The application of telecommunications to healthcare, or “telecare” as it has become known, is rapidly emerging as one of the most popular forms of clinical practice.1-3 Initially applied to extending medical services (e.g., assessments, diagnoses, and consultation) to distant locations, telecare has been incorporated into counseling behavioral healthcare patients.4,5 Reported research has noted that telephone counseling is convenient for clients and provides them with a sense of anonymity and control. Data also have shown that telephone counseling enables clients to experience both global and specific improvements. Finally, ratings of satisfaction and outcome for telephone counseling have been similar to those reported in face-to-face counseling studies.2,5
Two of the major outcome studies in this area were conducted by Reese et al2 and Stephenson et al.5 Reese et al collected outcome data on participants who had received telephone counseling. One of their main findings was that outcome ratings of both effectiveness and satisfaction for telephone counseling clients were similar to those reported by face-to-face clients.6
Stephenson et al's study involved employee assistance program (EAP) clients. They compared results from telephone counseling cases (defined as those clients with fewer than 50% face-to-face counseling sessions plus those cases with no face-to-face counseling) with results from face-to-face cases (defined as those individuals with fewer than 50% telephone counseling sessions plus those with no telephone counseling sessions). EAP counselors who provided the treatment collected the outcome data. This study, like Reese et al's, found telephone and face-to-face counseling to have similar results.
MHN, a national provider of EAP services, initially designed and implemented its telephone assistance program in 1996. At that time, we augmented traditional treatment by offering a confidential, effective, early-intervention telephone-based program. This service was designed to address personal and work-related issues that impact productivity and overall functioning. The overwhelming need for services after the disastrous events on September 11, 2001, led us to extend our telephone services. We developed teleconference trauma-response groups that enabled us to overcome such barriers to service as geographic location and limited clinician availability.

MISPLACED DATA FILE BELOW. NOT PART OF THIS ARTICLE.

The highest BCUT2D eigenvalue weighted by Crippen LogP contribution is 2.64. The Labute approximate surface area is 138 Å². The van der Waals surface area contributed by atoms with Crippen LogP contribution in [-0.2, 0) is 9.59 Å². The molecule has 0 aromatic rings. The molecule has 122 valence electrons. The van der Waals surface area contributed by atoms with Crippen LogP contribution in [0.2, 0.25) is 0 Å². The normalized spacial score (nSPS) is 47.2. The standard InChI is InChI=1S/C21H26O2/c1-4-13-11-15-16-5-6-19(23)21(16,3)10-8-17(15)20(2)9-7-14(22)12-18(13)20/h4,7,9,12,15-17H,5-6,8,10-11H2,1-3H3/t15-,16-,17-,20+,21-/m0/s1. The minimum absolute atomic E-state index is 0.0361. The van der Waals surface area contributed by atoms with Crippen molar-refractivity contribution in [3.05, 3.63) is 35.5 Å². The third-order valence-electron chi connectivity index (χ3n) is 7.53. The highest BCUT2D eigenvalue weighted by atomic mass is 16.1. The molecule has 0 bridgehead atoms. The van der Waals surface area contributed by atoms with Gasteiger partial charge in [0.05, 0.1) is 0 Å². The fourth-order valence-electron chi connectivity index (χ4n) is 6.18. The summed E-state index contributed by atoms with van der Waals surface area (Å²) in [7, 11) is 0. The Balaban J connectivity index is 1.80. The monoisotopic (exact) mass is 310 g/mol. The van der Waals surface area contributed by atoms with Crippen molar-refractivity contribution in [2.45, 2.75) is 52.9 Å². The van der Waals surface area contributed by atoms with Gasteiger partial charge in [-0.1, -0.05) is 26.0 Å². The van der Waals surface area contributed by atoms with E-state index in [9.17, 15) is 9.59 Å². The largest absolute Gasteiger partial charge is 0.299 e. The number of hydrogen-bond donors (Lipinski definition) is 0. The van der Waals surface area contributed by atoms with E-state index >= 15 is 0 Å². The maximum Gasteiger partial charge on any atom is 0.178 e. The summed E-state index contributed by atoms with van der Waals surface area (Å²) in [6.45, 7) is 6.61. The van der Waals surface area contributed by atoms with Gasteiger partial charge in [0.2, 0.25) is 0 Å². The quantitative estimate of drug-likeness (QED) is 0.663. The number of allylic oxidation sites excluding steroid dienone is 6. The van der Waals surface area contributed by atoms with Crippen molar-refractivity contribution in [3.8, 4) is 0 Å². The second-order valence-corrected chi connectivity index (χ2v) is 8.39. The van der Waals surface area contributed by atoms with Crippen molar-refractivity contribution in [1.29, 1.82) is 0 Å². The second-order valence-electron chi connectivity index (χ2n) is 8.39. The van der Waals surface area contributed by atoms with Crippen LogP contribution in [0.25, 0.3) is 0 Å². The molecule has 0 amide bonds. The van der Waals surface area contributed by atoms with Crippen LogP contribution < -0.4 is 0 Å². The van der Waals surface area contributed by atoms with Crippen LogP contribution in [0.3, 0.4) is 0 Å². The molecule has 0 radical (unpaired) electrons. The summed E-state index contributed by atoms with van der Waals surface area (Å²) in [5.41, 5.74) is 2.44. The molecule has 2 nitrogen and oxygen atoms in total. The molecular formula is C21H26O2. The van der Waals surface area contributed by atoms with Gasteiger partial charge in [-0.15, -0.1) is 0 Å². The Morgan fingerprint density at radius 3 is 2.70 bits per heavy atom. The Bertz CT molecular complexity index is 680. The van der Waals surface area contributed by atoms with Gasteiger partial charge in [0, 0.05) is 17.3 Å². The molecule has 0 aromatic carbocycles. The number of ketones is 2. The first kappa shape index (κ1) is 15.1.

We subsequently responded to the increasing demand for telephone services by developing a standardized consultation model that we could administer on a large scale. This model employed licensed clinicians who possessed broad clinical expertise, including clinical skills specific to solution-focused consultation. We developed a training manual that provided clinicians with the theoretical framework, context, and techniques for providing successful telephone services to clients. At present, approximately 100 new clients per month request and receive this service.
We designed a study to add knowledge in this area by comparing data from telephone and face-to-face counseling, controlling for population differences and time duration. In addition, clients were given the choice of receiving either telephone or face-to-face counseling, enabling us to examine any differences related to their choice. In 2007, we surveyed 78 MHN telephone counseling clients and compared them to similar individuals who received face-to-face counseling during the same period. Finally, the data on both client groups were collected after treatment by MHN staff using a mailed survey that used the same forms for both groups. The treating clinicians were not involved in data collection. The variables examined were the general types of presenting problems (relationship, job, psychological, or other), treatment outcome, and satisfaction with services.
Figures 1 and 2 illustrate the primary problems for which both telephone and face-to-face clients sought counseling. Although the frequency patterns are similar, the two groups differed significantly. Members who used telephone services were much more likely to have accessed treatment for psychological or job problems and less likely for relationship difficulties.
We have a standard process for surveying treatment satisfaction and outcome in our EAP. Satisfaction is assessed with a five-point scale ranging from 1 (“poor”) to 5 (“excellent”). Outcome is assessed with an 11-point scale ranging from -5 (“very much worse”) through 0 (“no change”) to +5 (“very much improved”). Results using these scales have been reported previously.7-9 These surveys were used to assess the treatment of the 78 EAP clients who received telephone consultation. The forms were sent to recipients four months after they accessed services.